One excuse people often use as to why they leave the church is, “I’m just not getting anything out of it.”
It’s almost as if they expect to be entertained or coddled, and if that’s not happening, they are no longer interested in coming to church.
But that way of thinking is purely selfish, and it is not how we are to think of church. Paul wrote,
What then shall we say, brothers? When you come together, everyone has a hymn, or a word of instruction, a revelation, a tongue or an interpretation. All of these must be done for the strengthening of the church. (26)
In Paul’s thinking then, when we come to church, our attitude should not be “Gimme, gimme, gimme,” and “me, me, me.” Rather our attitude should be, “What do I have to give? How can I strengthen the people in the church?”
And Paul doesn’t say that just the pastors should be doing this. Rather, he says “everyone” who comes ought to bring something to give. From the most mature Christian to the least mature, all should be thinking, “How can I bless the people I meet at church today?”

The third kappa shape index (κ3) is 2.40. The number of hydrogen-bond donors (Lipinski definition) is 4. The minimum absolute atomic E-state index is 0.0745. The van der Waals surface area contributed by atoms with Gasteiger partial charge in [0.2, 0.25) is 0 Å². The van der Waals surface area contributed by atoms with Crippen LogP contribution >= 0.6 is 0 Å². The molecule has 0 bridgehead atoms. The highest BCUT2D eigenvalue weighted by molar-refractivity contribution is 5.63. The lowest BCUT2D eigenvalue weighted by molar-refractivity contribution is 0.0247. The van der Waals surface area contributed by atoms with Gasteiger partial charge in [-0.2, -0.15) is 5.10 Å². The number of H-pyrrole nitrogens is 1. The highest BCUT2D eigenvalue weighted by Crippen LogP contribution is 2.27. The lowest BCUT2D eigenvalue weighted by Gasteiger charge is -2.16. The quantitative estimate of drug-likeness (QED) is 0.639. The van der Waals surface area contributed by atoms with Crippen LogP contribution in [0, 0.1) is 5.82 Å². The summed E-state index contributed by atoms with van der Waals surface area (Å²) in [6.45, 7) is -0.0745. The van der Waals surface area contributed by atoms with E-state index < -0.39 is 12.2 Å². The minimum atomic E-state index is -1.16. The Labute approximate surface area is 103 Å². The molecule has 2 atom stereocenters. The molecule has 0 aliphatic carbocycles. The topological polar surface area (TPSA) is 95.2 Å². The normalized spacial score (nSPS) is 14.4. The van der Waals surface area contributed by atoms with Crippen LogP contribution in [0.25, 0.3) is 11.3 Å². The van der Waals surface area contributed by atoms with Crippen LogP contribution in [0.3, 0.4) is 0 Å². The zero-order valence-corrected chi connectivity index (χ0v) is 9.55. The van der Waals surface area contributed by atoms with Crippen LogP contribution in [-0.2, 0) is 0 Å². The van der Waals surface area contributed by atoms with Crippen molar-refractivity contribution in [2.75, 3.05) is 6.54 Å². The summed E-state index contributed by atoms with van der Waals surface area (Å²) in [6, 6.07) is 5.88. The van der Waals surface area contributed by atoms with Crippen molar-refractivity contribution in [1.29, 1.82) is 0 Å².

Even a young Christian can share something that they read in the Bible that week that touched them. Even a child can share a song they learned praising Jesus.
Just this week, my five year old daughter was singing a song she learned in Sunday school to someone who was feeling down, which said, “Where is God? God is here, and he’s with you wherever you go.”
So as we go to church, let us not go with a self-centered attitude of “What am I going to get from church today?”
Rather, let us look for ways to encourage and build up those we meet.
And let us consider, contemplate, and plan how to spur one another on toward love and good deeds, not forsaking our own assembling together as is the habit of some, but encouraging one another, and all the more as you see the Day of the Lord’s return drawing near. (Hebrews 10:24-25)